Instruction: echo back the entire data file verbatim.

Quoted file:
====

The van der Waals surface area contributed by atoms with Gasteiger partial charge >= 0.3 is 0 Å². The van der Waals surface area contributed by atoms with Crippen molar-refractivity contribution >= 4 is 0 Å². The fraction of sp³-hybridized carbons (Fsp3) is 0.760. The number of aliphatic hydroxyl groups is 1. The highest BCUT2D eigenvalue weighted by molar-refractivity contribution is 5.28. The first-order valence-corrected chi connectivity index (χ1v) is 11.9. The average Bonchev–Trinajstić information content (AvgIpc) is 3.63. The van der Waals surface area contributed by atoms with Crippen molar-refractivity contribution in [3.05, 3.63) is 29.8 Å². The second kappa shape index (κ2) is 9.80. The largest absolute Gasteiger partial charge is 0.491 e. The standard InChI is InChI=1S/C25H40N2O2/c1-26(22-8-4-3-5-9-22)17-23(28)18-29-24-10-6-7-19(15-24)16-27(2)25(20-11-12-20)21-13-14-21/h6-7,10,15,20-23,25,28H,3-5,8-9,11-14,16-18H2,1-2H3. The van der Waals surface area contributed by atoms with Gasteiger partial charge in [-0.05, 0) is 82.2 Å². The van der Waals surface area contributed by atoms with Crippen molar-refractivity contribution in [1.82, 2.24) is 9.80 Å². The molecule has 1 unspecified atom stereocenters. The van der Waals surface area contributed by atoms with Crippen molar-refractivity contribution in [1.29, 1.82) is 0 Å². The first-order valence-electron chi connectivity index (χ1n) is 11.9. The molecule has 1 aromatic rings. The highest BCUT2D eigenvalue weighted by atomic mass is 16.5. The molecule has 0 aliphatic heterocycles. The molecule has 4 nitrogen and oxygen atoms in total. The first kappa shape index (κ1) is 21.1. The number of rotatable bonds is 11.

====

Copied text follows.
The van der Waals surface area contributed by atoms with Gasteiger partial charge >= 0.3 is 0 Å². The van der Waals surface area contributed by atoms with Crippen molar-refractivity contribution >= 4 is 0 Å². The fraction of sp³-hybridized carbons (Fsp3) is 0.760. The number of aliphatic hydroxyl groups is 1. The highest BCUT2D eigenvalue weighted by molar-refractivity contribution is 5.28. The first-order valence-corrected chi connectivity index (χ1v) is 11.9. The average Bonchev–Trinajstić information content (AvgIpc) is 3.63. The van der Waals surface area contributed by atoms with Crippen molar-refractivity contribution in [3.05, 3.63) is 29.8 Å². The second kappa shape index (κ2) is 9.80. The largest absolute Gasteiger partial charge is 0.491 e. The standard InChI is InChI=1S/C25H40N2O2/c1-26(22-8-4-3-5-9-22)17-23(28)18-29-24-10-6-7-19(15-24)16-27(2)25(20-11-12-20)21-13-14-21/h6-7,10,15,20-23,25,28H,3-5,8-9,11-14,16-18H2,1-2H3. The van der Waals surface area contributed by atoms with Gasteiger partial charge in [-0.05, 0) is 82.2 Å². The van der Waals surface area contributed by atoms with Crippen molar-refractivity contribution in [1.82, 2.24) is 9.80 Å². The molecule has 1 unspecified atom stereocenters. The van der Waals surface area contributed by atoms with Crippen molar-refractivity contribution in [1.29, 1.82) is 0 Å². The first-order valence-electron chi connectivity index (χ1n) is 11.9. The molecule has 1 aromatic rings. The highest BCUT2D eigenvalue weighted by atomic mass is 16.5. The molecule has 0 aliphatic heterocycles. The molecule has 4 nitrogen and oxygen atoms in total. The first kappa shape index (κ1) is 21.1. The number of rotatable bonds is 11.